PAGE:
Carnival begins in New Orleans with Phunny Phorty Phellows, king cakes, Joan of Arc parade
Jan 5, 2024, 10:03 PM | Updated: Jan 7, 2024, 9:56 am
(AP Photo/Gerald Herbert, File)
NEW ORLEANS (AP) — The countdown to Mardi Gras begins Saturday in New Orleans as Carnival season kicks off with dozens of costumed revelers and a brass band set to crowd onto a streetcar for a nighttime ride down historic St. Charles Avenue. Meanwhile, a walking club in the French Quarter will march in its annual procession honoring Joan of Arc.
While it’s a secular celebration, Carnival in New Orleans — and around the world — is strongly linked to Christian and Roman Catholic traditions. The season begins on Jan. 6, the 12th day after Christmas, and continues until Mardi Gras, known as Fat Tuesday, which is the final day of feasting, drinking and revelry before Ash Wednesday and the fasting associated with Lent.
New Orleans has the largest and best-known Carnival celebrations in the U.S., with street parties, fancy balls and parades from simple neighborhood-based walking clubs to elaborate high-tech extravaganzas with massive floats laden with flashing lights and giant animated figures.
Other Louisiana and Gulf Coast communities also celebrate. Mobile, Alabama, lays claim to the nation’s oldest Mardi Gras observances.
Saturday’s events include the annual streetcar ride by the Phunny Phorty Phellows, a group of masked and costumed men and women aboard a New Orleans streetcar that rumbles out of the cavernous public transit barn in the Carrollton neighborhood before rolling onto St. Charles Avenue.
Like much of New Orleans Carnival, it’s a tradition that has evolved. The current Phellows first assembled in 1981, a rebirth of a satirical Carnival krewe that took to the streets in 1878 and ceased parading in 1898, according to history provided by the group.
In the French Quarter, the yearly parade by the Krewe de Jeanne d’ Arc marking the birthday of the French hero marches on a route that carries them past a golden statue of their namesake. This year’s guests include a delegation from Orléans, France.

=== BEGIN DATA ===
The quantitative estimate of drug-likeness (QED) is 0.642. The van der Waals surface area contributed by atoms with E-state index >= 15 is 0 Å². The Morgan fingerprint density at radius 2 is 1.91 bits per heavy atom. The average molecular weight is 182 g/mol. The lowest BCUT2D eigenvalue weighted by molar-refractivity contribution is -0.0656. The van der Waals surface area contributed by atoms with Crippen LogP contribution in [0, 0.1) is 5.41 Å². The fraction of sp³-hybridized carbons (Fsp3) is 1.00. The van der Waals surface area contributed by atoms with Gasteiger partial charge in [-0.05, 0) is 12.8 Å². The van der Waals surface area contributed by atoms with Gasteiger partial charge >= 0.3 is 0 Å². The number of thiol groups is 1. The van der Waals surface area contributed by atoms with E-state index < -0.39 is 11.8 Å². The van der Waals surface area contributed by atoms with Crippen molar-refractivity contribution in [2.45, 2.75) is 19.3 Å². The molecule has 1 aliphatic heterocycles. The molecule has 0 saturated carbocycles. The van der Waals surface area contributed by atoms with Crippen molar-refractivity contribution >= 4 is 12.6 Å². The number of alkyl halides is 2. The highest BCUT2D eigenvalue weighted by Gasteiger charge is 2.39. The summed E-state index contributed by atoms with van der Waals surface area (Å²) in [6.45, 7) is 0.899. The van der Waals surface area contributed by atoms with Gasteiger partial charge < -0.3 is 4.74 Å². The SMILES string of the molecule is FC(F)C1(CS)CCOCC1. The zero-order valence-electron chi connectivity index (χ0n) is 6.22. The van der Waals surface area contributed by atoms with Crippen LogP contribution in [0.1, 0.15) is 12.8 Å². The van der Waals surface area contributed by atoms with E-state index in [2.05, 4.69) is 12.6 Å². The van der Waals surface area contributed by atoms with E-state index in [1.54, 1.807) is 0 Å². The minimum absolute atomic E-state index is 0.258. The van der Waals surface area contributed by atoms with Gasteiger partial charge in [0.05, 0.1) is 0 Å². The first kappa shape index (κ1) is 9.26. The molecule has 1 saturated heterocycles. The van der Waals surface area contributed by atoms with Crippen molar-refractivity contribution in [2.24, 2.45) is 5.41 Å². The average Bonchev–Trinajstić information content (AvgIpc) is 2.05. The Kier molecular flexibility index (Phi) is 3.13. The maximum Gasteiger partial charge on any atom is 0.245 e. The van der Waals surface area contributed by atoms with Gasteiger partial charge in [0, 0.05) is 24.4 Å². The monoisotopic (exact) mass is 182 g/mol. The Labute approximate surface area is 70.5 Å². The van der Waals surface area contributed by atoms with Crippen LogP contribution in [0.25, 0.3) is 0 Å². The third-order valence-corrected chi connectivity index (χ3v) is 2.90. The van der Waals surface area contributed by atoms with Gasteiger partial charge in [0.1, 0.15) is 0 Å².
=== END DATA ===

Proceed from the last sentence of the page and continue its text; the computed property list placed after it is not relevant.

While the parade is cast as a tribute to Joan of Arc, participants end the parade with a ceremony marking the end of the Christmas season and the arrival of Carnival, krewe captain Antoinette Alteriis said.
Locals embrace the traditions of Mardi Gras but the event also is a much-welcome generator of commerce in a city famous for its bars, restaurants and a tourism-dependent economy. That economy took a big hit when parades and other festivities were largely shut down in 2021 due to the COVID-19 pandemic.
Mark Romig of tourism agency New Orleans & Co. said there has been a strong rebound.
“It’s been a very dramatic return,” Romig said. “We saw it steadily increase beginning in ‘22. This past year, ’23, was amazing, we felt very good about it.”
Romig said he is optimistic Carnival tourism numbers will be even better this year, even though the season is relatively brief.
New Orleans always starts celebrating on Jan. 6 but the end-date each season varies, depending on the variable dates of Easter and Lent. This year, it’s a relatively short season, culminating on Feb. 13.
Saturday’s parades in New Orleans are a prelude to other small parades set for January and the series of larger, major parades that roll over a 12-day period beginning this year on Feb. 2.
When the Joan of Arc parade ends, participants will mark the coming of Carnival with a ceremony including king cake, according to Alteriis. The rings of pastry adorned with purple, green and gold sugar or icing are a signature delicacy of the season.
Local grocery stores, bakeries and restaurants annually do brisk business in king cake sales, some offering them up days before the arrival of Carnival, despite a venerable if loosely followed custom holding that it isn’t proper to snack on king cake before Jan. 6.
In 2022, some parade routes were shortened due to a depleted police force and crime concerns. Routes were restored in 2023 as the city got help with crowd control from neighboring police jurisdictions, as well as the usual contingent of Louisiana State Police that comes in each year to beef up the law enforcement presence.